Native American objects threaten completion of the Genesis solar facility near the Colorado River.
To avoid a lawsuit that could cripple the project, the two sides should negotiate a solution — and officials should begin talks with other tribes about projects planned for their areas.
Developers in the Mojave Desert last month were so keen on going forward with their project that they didn’t consult with Native Americans about the ancient objects that might lie underground or conduct the required archaeological work in a thorough way. This has happened before: It happened most recently in downtown Los Angeles last year at the site of one of the area’s oldest burial grounds. Now it’s happening again 200 miles east, in the desert.
But there’s a key difference between the two. In the case of La Plaza de Cultura y Artes, the new cultural center honoring Mexican and Mexican American history in L.A., there was little legitimate reason to rush the job once remains from a 19th century cemetery were discovered. In the desert near Blythe, similar discoveries — charred bones, grinding stones and charcoal, possible indicators of an early cremation site — threaten the vast Genesis solar project that has been fast-tracked by the U.S. government to generate needed energy.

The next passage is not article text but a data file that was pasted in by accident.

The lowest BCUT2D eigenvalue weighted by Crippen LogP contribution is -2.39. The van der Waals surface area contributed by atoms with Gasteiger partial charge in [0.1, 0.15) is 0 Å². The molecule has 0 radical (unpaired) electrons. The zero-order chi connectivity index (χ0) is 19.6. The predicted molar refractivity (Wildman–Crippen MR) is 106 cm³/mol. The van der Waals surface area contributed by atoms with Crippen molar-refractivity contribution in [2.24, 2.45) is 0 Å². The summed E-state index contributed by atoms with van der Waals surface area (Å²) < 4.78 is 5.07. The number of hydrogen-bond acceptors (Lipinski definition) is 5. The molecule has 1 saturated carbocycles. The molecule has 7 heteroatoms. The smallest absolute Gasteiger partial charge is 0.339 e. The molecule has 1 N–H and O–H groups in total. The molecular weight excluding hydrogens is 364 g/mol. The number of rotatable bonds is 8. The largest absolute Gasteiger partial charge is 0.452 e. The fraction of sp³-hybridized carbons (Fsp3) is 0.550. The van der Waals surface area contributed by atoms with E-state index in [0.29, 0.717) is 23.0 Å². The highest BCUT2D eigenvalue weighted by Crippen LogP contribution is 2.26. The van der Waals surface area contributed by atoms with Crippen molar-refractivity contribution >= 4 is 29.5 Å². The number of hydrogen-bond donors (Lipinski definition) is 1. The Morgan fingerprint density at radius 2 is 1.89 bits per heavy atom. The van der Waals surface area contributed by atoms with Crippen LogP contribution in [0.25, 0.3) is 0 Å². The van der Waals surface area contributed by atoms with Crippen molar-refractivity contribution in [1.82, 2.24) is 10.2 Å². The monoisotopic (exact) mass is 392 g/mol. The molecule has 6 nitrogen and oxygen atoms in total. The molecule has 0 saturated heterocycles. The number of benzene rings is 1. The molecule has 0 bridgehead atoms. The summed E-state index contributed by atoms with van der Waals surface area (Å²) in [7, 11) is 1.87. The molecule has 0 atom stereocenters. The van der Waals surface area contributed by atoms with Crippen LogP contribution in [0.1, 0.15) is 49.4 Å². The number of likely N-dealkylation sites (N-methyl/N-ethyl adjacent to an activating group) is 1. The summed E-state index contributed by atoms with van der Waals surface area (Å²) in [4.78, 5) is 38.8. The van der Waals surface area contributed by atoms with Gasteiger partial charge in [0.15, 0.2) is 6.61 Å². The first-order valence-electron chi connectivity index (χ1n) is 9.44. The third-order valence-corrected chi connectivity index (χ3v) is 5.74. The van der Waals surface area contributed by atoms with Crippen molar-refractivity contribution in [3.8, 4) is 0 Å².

Maybe a little too fast-tracked.
Government and company officials did an inadequate job of addressing the concerns of the local Native American tribe, and a less-than-thorough survey before the fact failed to detect any evidence that this was a site of archaeological significance. Once winds uncovered the first items, Genesis officials called those a minor scattering.
Such scenarios have played out many times in California and elsewhere. This time, using laws aimed at protecting Native American heritage, the Indians are threatening to sue. And though it is uncertain if they’ll win, they could delay Genesis to the point of being financially unfeasible.